Lips Together, Teeth Apart; A Perfect Ganesh; The Lisbon Traviata
Chicago's Eclipse Theatre Company, the Midwest's only theatre company to focus on a single playwright each season, will feature the works of award-winning American playwright Terrence McNally for their 2015 Season. Eclipse will explore the range of McNally's output with three full productions, plus readings and public events about the playwright.
"We are thrilled to dedicate our 2015 season to the works of one of the most beloved and prolific playwrights working in the American theatre today," said Eclipse's Artistic Director Nathaniel Swift. "With insightful humor and sharp wit, Terrence McNally's plays embody the human spirit and illuminate the ever changing social and sexual politics of our time. We look forward to showcasing a wide range of his canon, from his award-winning Broadway hits to his rarely seen Pulitzer-nominated comedy. The Terrence McNally season will be a memorable and exciting theatrical experience for our audiences and artists alike."
All performances will be held at Chicago's Athenaeum Theatre, 2936 N. Southport Ave., on Thursdays, Fridays and Saturdays at 7:30 p.m., and Sundays at 2 p.m.
In addition to these three main productions, Eclipse will also explore additional works by Terrence McNally through a yearlong free series of intimate readings and discussions, The Playwright Scholar Series. Special event details, plus casts and crews, will be announced as confirmed.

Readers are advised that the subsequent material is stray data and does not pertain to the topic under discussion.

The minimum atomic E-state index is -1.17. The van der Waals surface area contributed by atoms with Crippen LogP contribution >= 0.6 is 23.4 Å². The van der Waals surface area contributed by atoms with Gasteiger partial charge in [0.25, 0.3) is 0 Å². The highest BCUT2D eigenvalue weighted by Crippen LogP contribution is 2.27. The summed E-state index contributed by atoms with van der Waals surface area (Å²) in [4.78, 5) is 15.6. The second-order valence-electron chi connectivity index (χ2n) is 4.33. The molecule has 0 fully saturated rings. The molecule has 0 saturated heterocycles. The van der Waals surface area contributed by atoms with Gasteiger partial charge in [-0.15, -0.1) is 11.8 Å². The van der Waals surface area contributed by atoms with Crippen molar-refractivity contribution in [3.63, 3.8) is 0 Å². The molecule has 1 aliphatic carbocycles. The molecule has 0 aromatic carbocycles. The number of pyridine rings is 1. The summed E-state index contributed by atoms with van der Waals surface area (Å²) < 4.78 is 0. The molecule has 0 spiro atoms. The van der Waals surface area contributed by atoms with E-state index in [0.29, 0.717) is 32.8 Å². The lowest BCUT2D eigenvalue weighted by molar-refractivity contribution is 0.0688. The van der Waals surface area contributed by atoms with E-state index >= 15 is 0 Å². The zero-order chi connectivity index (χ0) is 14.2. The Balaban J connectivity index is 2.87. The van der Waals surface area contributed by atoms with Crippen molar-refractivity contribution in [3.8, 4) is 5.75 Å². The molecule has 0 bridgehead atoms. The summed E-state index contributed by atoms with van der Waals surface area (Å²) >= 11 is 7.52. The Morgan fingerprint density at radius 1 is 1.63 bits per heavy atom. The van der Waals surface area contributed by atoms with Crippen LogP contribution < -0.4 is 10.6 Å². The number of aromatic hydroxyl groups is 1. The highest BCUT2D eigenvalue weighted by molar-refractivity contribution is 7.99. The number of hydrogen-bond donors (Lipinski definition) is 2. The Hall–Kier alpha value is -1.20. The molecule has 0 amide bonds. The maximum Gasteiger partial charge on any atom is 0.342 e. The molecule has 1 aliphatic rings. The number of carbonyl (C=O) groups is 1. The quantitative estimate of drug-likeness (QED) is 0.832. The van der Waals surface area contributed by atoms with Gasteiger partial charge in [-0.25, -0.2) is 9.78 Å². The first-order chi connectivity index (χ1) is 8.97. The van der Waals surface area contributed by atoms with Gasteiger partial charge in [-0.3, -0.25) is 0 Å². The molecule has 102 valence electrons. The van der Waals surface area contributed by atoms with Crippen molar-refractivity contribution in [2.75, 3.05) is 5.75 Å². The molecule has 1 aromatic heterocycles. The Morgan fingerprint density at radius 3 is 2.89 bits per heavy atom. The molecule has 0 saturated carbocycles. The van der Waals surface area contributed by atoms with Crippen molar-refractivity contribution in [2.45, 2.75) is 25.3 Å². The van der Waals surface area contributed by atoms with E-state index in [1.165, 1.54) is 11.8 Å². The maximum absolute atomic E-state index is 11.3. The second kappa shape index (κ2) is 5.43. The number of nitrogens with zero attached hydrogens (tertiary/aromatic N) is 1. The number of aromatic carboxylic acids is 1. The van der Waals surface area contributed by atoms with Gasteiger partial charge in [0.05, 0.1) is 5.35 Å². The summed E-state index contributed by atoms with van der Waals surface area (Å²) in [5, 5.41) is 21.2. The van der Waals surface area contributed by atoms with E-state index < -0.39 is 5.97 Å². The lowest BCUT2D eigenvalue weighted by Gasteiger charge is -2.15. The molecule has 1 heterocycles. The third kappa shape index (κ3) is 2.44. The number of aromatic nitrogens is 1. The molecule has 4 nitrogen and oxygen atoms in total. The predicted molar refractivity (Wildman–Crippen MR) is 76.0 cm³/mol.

The 2015 Terrence McNally Season will include:
Lips Together, Teeth Apart, directed by Ted Hoerl in his Eclipse directorial debut
April 16 - May 24, 2015 ( opening nights on April 19 at 3 p.m., and April 21 at 7:30 p.m. )
In the 2015 season opener, a gay community in Fire Island provides an unlikely setting for two straight couples who are discovered lounging poolside, staring out to sea. Through monologues unheard by the others, the characters reveal a desperate sense of individual isolation. The only people these four characters find more alien are the gay men partying in the houses on either side of them. As they divert themselves from their own mortality with food, cocktails, New York Times crossword puzzles, fireworks, charades, and biting jabs at each other and the boys next door, Sally and Sam and John and Chloe find little to celebrate about themselves or their country on its birthday.
A Perfect Ganesh, directed by Artistic Director Nathaniel Swift
July 16 - August 23, 2015 ( opening nights on July 19 at 3 p.m., and July 21 at 7:30 p.m. )
In this Pulitzer-nominated play, two middle-aged women travel to India instead of to their more usual Caribbean vacation spots. They have chosen India as a way of healing from the deaths of their sons. While there, they meet a Hindu god, Ganesha, meaning "wisdom." Faced with the women's despair, who but the golden elephant god could intervene? Fluid in his power to assume any guise, at peace with all things, Ganesha is the spiritual center around which the play spins itself, drawing upon the tragic and the comic, the beautiful and the deplorable, until a breathtaking release arrives for both women at his hands.
The Lisbon Traviata, directed by Ensemble Member and Goodman Theatre Artistic Associate Steve Scott
November 5 - December 13, 2015 ( opening nights on November 8 at 3 p.m., and November 10 at 7:30 p.m.; no performance on Thanksgiving, November 26 )
The 2015 Terrence McNally season concludes with this sharply funny yet deeply tragic story that centers around a revealing conversation between depressed literary editor and opera fanatic, Stephen, and Mendy, a flamboyant opera queen. The two dish late into the night, distracting Stephen from his failing relationship with hilarious riffs on records, divas and more. But when Stephen returns home to confront his boyfriend, a tragedy unfolds on the scale of the grand opera he loves so much.